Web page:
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Get the latest coverage of the 2024 Florida legislative session in Tallahassee from our coverage partners and WUSF.

The Legislature’s $115 billion spending proposal is receiving some pushback from Democrats

Floral arrangements decorate desks during a joint session Tuesday, March 4, 2014, on the floor of the House of Representatives at the Capitol in Tallahassee, Fla. The 2014 Florida legislative session starts today. (AP Photo/Phil Sears)
Phil Sears
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AP
Floral arrangements decorate desks during a joint session on the floor of the House of Representatives at the Capitol in Tallahassee.

Democratic lawmakers expressed concerns about the budget not including enough money for state prisons, agriculture, and rural development projects.

The Florida House and Senate spending plans top $115 billion for the 2024-25 fiscal year. That’s about $4 billion less than the current budget, of $119 billion. But Republican House Speaker Paul Renner told reporters last Thursday that’s not entirely a bad thing.

Renner said the Legislature needs to cut back on unnecessary spending now that the federal government is pulling back on pandemic stimulus dollars. He also said the state is expecting less revenue in upcoming years.

“It doesn’t mean we’re going into deficit, but the growth in revenues is slowing significantly," said Renner. "If you look at where spending is, at some point in the future those lines are going to cross.” 

House Speaker Paul Renner, R-Palm Coast opens the Special Session Monday, Dec. 12, 2022, at the Capitol in Tallahassee, Fla.
Phil Sears/AP
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FR170567 AP
House Speaker Paul Renner, R-Palm Coast, said the Legislature needs to cut back on unnecessary spending now that the federal government is pulling back on pandemic stimulus dollars.


Several Democrats voted against the House’s spending proposal. Orlando Rep. Bruce Antone said Thursday the proposal would strike out most of the funding earmarked for members of the Democratic Black Caucus. He also worries his district won’t have enough money to move forward with certain infrastructure projects.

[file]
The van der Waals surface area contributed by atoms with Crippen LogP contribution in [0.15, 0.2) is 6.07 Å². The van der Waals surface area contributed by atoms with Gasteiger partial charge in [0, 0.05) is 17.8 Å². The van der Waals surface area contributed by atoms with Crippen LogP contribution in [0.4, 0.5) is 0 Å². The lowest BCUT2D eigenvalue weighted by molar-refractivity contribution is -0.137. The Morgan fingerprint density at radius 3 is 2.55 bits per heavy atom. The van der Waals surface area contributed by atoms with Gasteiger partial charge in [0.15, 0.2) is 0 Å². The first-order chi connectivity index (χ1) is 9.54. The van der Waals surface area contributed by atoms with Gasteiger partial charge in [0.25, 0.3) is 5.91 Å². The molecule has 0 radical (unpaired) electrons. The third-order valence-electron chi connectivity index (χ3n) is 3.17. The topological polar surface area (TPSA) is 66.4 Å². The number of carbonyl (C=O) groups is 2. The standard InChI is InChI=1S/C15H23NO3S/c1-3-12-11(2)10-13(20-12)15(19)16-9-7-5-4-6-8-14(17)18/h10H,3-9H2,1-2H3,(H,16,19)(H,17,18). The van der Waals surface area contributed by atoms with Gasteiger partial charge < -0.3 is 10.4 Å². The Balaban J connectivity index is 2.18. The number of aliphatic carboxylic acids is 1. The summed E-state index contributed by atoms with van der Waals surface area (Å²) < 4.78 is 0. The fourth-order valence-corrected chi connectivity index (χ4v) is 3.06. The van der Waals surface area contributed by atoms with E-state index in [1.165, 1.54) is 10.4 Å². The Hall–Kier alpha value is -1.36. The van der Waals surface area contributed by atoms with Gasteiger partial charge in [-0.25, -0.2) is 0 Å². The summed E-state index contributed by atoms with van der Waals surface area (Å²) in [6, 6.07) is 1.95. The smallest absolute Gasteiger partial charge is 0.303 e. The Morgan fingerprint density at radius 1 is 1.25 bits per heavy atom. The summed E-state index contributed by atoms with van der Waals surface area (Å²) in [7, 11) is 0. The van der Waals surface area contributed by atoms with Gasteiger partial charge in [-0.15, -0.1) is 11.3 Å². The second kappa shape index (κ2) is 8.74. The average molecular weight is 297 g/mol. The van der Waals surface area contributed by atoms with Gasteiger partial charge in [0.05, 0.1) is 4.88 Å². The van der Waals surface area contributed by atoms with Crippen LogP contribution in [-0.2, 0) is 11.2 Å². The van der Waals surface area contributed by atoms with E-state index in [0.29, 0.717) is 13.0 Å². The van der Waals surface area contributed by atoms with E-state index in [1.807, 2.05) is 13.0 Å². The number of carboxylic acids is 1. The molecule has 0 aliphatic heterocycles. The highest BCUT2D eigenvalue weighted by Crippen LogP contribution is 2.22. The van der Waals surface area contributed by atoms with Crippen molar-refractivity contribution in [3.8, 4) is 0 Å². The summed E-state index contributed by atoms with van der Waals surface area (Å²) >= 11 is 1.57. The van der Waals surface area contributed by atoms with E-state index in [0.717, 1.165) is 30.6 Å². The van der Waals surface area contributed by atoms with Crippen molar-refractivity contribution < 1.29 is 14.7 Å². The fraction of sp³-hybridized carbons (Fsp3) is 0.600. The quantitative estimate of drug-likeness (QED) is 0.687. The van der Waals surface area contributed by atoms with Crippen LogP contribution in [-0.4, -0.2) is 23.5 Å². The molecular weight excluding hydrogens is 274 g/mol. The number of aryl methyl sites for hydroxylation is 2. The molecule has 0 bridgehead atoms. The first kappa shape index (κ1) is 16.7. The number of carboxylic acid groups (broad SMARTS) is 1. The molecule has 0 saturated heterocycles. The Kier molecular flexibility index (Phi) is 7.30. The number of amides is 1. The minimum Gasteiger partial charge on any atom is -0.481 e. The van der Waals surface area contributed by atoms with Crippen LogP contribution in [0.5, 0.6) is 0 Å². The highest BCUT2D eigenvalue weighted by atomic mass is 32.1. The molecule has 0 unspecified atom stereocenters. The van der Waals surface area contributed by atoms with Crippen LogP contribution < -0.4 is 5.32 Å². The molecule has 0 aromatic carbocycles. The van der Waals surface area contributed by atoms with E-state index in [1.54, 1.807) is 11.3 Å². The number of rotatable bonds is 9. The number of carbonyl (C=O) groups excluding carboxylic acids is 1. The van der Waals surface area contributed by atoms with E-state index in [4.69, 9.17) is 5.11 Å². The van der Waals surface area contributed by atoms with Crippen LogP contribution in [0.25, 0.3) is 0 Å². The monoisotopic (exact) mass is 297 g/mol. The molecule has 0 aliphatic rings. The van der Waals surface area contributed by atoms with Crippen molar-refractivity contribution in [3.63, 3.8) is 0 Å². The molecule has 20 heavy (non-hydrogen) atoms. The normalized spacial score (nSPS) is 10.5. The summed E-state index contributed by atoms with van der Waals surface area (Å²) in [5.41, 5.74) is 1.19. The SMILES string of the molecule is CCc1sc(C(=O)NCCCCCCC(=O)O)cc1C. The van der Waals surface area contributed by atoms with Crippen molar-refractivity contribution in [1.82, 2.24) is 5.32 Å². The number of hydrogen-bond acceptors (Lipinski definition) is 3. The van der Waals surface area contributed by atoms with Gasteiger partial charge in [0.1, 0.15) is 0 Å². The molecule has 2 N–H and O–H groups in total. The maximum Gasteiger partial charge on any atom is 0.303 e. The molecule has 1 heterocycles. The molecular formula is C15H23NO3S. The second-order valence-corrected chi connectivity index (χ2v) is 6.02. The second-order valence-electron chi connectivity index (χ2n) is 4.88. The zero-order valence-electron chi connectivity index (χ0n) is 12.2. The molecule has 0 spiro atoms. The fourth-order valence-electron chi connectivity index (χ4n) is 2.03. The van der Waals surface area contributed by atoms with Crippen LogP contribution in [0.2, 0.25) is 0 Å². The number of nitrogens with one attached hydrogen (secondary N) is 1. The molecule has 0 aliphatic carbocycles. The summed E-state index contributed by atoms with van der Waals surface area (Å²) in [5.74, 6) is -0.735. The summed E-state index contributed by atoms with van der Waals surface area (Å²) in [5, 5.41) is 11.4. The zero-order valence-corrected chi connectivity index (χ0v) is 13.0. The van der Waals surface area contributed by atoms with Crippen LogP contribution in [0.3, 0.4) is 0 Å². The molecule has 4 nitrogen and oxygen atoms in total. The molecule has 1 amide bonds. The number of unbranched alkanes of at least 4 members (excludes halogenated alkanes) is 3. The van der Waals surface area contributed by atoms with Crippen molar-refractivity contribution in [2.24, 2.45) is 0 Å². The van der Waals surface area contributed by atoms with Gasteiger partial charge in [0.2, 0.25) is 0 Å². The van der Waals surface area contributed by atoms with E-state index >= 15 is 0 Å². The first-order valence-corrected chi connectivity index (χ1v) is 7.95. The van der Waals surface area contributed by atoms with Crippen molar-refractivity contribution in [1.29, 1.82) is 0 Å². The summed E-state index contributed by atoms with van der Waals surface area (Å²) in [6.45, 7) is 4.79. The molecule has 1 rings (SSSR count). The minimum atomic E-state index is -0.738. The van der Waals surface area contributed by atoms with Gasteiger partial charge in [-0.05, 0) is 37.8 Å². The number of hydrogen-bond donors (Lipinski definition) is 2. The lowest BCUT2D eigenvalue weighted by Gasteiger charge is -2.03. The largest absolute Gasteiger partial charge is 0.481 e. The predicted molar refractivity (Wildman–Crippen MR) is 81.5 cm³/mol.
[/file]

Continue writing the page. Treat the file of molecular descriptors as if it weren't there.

“I can’t even start up the bulldozer with that," said Antone.

St. Petersburg Rep. Lindsay Cross said while there are a lot of good things in this year’s proposal, she still urged lawmakers to consider setting more money aside for agricultural and land preservation programs in Florida.

“We’re seeing a 66% decrease in that funding from last year and we’re quite far off from where the Senate is.”

House Democrats closed out their opposition with Tampa state Rep. Dianne Hart. She blasted Republican colleagues for not putting more money into the state’s crumbling prisons.

"We just give them $7 billion and say go way and spend it however you like," said Hart.

Hart noted that some state facilities do not have air conditioning.

“The fact that we don’t identify some of the things we know are needed. How could we not earmark air conditioning in this budget and require it," Hart said.

Lawmakers in the House and Senate must work to settle on the state’s final spending plan in early March.

Adrian Andrews is a multimedia journalist with WFSU Public Media. He is a Gadsden County native and a first-generation college graduate from Florida A&M University. Adrian is also a military veteran, ending his career as a Florida Army National Guard Non-Comissioned Officer.

Adrian has experience in print writing, digital content creation, documentary, and film production. He has spent the last four years on the staff of several award-winning publications such as The Famuan, Gadsden County News Corp, and Cumulus Media before joining the WFSU news team.

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